(2) Partnerships. Partnering with governments by business is essential to ensure and facilitate investment in the accompanying measures necessary to complement AfCFTA. This includes intra-African trade infrastructure as well as supplying trade finance, trade information and logistics services. Such provisions will help businesses recognize and realize the trading opportunities available through AfCFTA.
(3) Private sector involvement. More active involvement of the private sector in terms of advocacy is required in order to ensure direct input into the AfCFTA negotiating institutions to ensure that AfCFTA is shaped to assist the business community to trade in Africa.
AfCFTA is an opportunity for development in Africa. But it must be wielded by private enterprise. Through doing so, businesses can benefit from the great opportunities that the continent has to offer, and contribute to its sustainable growth and development.
11.What next steps remain to bring AfCFTA agreement into effect?
State Parties must develop and submit schedules of concessions for trade in goods. These details, for each State Party or – as the case may be – customs union, the particular 90 per cent of products that are to be liberalized for each State Party, as well as the sensitive products that are to be liberalized over a longer time period and the excluded products that are to be temporarily exempted from liberalization.
A related complement to the schedules of concessions for trade in goods is the list of product-specific rules of origin which, alongside the general rules of origin, will enable the application of preferences under AfCFTA. The list of product- specific rules of origin is being developed as part of AfCFTA built-in agenda.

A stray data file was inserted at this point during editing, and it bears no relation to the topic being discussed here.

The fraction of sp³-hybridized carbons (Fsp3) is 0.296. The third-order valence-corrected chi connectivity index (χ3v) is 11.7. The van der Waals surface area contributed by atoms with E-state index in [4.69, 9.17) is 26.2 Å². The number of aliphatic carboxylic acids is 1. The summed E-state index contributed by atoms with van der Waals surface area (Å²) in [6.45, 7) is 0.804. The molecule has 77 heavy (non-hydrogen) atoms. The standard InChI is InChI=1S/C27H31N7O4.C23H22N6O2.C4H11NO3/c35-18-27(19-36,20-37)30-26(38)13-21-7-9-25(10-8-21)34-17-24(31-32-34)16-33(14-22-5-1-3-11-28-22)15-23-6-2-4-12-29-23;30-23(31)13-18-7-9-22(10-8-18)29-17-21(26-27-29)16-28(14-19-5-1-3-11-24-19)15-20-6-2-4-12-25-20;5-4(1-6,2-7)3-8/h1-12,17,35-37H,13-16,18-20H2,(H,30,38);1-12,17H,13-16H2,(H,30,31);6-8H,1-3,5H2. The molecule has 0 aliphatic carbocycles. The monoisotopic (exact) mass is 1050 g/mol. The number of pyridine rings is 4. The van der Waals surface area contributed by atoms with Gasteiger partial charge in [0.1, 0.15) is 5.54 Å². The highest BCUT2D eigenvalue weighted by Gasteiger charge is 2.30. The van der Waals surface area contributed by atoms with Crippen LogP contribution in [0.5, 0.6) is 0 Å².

For trade in services, scheduling will call for a deep review of the regulatory framework of the identified sectors, in view of preparing, subsector by subsector, mode by mode, the initial market access offers, which will then be subject to negotiations.
AfCFTA will then enter into force after the deposition of the 22nd instrument of ratification with the Chairperson of the African Union Commission.
A conference of State Parties will meet to adopt the structure and organigram of AfCFTA secretariat, the staff rules and regulations, and the secretariat budget.
AfCFTA secretariat will be established in a host country to be decided and
approved by the Assembly.
AfCFTA committees will then convene and begin facilitating the implementation
of the agreement, including the provision of capacity-building to assist State Parties with domesticating implementation.
To download a copy of this publication, click this link: https://au.int/sites/default/files/documents/36085-doc-qa_cfta_en_rev15march.pdf
African Trade Policy Centre
United Nations Economic Commission for Africa Menelik II Ave., P.O. Box 3001, Addis Ababa, Ethiopia